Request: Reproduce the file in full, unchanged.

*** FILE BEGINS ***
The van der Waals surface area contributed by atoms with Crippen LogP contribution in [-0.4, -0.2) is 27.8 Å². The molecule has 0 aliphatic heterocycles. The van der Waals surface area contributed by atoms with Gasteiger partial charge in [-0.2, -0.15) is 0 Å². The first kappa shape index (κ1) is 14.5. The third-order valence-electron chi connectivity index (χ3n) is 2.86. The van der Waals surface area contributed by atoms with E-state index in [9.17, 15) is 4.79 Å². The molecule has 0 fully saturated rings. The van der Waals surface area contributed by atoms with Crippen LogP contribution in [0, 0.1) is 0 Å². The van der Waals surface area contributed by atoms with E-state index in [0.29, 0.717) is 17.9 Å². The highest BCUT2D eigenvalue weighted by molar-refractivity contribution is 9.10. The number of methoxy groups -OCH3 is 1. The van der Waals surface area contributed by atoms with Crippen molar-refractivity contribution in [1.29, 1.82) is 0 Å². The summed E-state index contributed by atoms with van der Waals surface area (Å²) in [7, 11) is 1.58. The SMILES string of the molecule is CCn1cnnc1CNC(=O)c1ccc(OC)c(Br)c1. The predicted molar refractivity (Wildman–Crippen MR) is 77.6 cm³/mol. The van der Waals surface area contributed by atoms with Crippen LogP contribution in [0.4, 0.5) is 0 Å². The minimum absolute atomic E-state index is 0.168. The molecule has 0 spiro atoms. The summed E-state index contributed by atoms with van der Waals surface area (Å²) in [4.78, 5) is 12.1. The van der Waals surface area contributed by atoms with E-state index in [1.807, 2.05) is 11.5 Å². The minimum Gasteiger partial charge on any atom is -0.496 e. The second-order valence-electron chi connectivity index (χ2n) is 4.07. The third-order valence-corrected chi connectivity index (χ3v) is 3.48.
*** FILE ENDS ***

The van der Waals surface area contributed by atoms with Crippen LogP contribution in [-0.4, -0.2) is 27.8 Å². The molecule has 0 aliphatic heterocycles. The van der Waals surface area contributed by atoms with Gasteiger partial charge in [-0.2, -0.15) is 0 Å². The first kappa shape index (κ1) is 14.5. The third-order valence-electron chi connectivity index (χ3n) is 2.86. The van der Waals surface area contributed by atoms with E-state index in [9.17, 15) is 4.79 Å². The molecule has 0 fully saturated rings. The van der Waals surface area contributed by atoms with Crippen LogP contribution in [0, 0.1) is 0 Å². The van der Waals surface area contributed by atoms with E-state index in [0.29, 0.717) is 17.9 Å². The highest BCUT2D eigenvalue weighted by molar-refractivity contribution is 9.10. The number of methoxy groups -OCH3 is 1. The van der Waals surface area contributed by atoms with Crippen molar-refractivity contribution in [1.29, 1.82) is 0 Å². The summed E-state index contributed by atoms with van der Waals surface area (Å²) in [7, 11) is 1.58. The SMILES string of the molecule is CCn1cnnc1CNC(=O)c1ccc(OC)c(Br)c1. The predicted molar refractivity (Wildman–Crippen MR) is 77.6 cm³/mol. The van der Waals surface area contributed by atoms with Crippen LogP contribution in [0.4, 0.5) is 0 Å². The minimum absolute atomic E-state index is 0.168. The molecule has 0 spiro atoms. The summed E-state index contributed by atoms with van der Waals surface area (Å²) in [4.78, 5) is 12.1. The van der Waals surface area contributed by atoms with E-state index in [1.807, 2.05) is 11.5 Å². The minimum Gasteiger partial charge on any atom is -0.496 e. The second-order valence-electron chi connectivity index (χ2n) is 4.07. The third-order valence-corrected chi connectivity index (χ3v) is 3.48.